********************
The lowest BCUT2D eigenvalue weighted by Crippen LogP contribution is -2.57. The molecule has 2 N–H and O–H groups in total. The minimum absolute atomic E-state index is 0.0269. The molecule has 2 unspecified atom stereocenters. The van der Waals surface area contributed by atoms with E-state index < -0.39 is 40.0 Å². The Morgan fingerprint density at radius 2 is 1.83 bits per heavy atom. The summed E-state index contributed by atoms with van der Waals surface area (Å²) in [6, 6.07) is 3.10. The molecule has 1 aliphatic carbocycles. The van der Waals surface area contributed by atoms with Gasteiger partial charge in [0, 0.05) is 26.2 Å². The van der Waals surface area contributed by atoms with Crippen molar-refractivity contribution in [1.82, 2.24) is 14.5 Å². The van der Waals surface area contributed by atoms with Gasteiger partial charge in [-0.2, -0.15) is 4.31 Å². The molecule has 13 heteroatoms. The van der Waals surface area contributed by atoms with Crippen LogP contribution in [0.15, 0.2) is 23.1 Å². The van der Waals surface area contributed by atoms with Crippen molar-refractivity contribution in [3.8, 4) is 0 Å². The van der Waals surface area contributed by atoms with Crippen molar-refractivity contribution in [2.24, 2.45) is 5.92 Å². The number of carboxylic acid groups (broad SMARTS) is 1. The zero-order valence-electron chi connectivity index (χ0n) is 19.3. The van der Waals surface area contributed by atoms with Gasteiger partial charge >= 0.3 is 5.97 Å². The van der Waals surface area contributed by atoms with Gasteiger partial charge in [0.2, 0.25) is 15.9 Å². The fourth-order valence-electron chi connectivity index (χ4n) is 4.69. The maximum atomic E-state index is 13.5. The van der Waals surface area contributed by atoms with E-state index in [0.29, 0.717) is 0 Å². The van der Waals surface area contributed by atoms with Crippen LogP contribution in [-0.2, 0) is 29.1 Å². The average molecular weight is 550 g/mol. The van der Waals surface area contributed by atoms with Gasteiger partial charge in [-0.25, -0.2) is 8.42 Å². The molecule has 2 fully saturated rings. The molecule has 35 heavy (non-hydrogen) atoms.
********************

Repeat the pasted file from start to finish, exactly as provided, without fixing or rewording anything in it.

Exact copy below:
The lowest BCUT2D eigenvalue weighted by Crippen LogP contribution is -2.57. The molecule has 2 N–H and O–H groups in total. The minimum absolute atomic E-state index is 0.0269. The molecule has 2 unspecified atom stereocenters. The van der Waals surface area contributed by atoms with E-state index < -0.39 is 40.0 Å². The Morgan fingerprint density at radius 2 is 1.83 bits per heavy atom. The summed E-state index contributed by atoms with van der Waals surface area (Å²) in [6, 6.07) is 3.10. The molecule has 1 aliphatic carbocycles. The van der Waals surface area contributed by atoms with Gasteiger partial charge in [0, 0.05) is 26.2 Å². The van der Waals surface area contributed by atoms with Crippen molar-refractivity contribution in [1.82, 2.24) is 14.5 Å². The van der Waals surface area contributed by atoms with Gasteiger partial charge in [-0.2, -0.15) is 4.31 Å². The molecule has 13 heteroatoms. The van der Waals surface area contributed by atoms with Crippen LogP contribution in [0.15, 0.2) is 23.1 Å². The van der Waals surface area contributed by atoms with Crippen molar-refractivity contribution in [3.8, 4) is 0 Å². The van der Waals surface area contributed by atoms with Crippen molar-refractivity contribution in [2.24, 2.45) is 5.92 Å². The number of carboxylic acid groups (broad SMARTS) is 1. The zero-order valence-electron chi connectivity index (χ0n) is 19.3. The van der Waals surface area contributed by atoms with Gasteiger partial charge >= 0.3 is 5.97 Å². The van der Waals surface area contributed by atoms with Gasteiger partial charge in [0.2, 0.25) is 15.9 Å². The fourth-order valence-electron chi connectivity index (χ4n) is 4.69. The maximum atomic E-state index is 13.5. The van der Waals surface area contributed by atoms with E-state index in [0.29, 0.717) is 0 Å². The van der Waals surface area contributed by atoms with Crippen LogP contribution in [-0.2, 0) is 29.1 Å². The average molecular weight is 550 g/mol. The van der Waals surface area contributed by atoms with Gasteiger partial charge in [-0.25, -0.2) is 8.42 Å². The molecule has 2 fully saturated rings. The molecule has 35 heavy (non-hydrogen) atoms.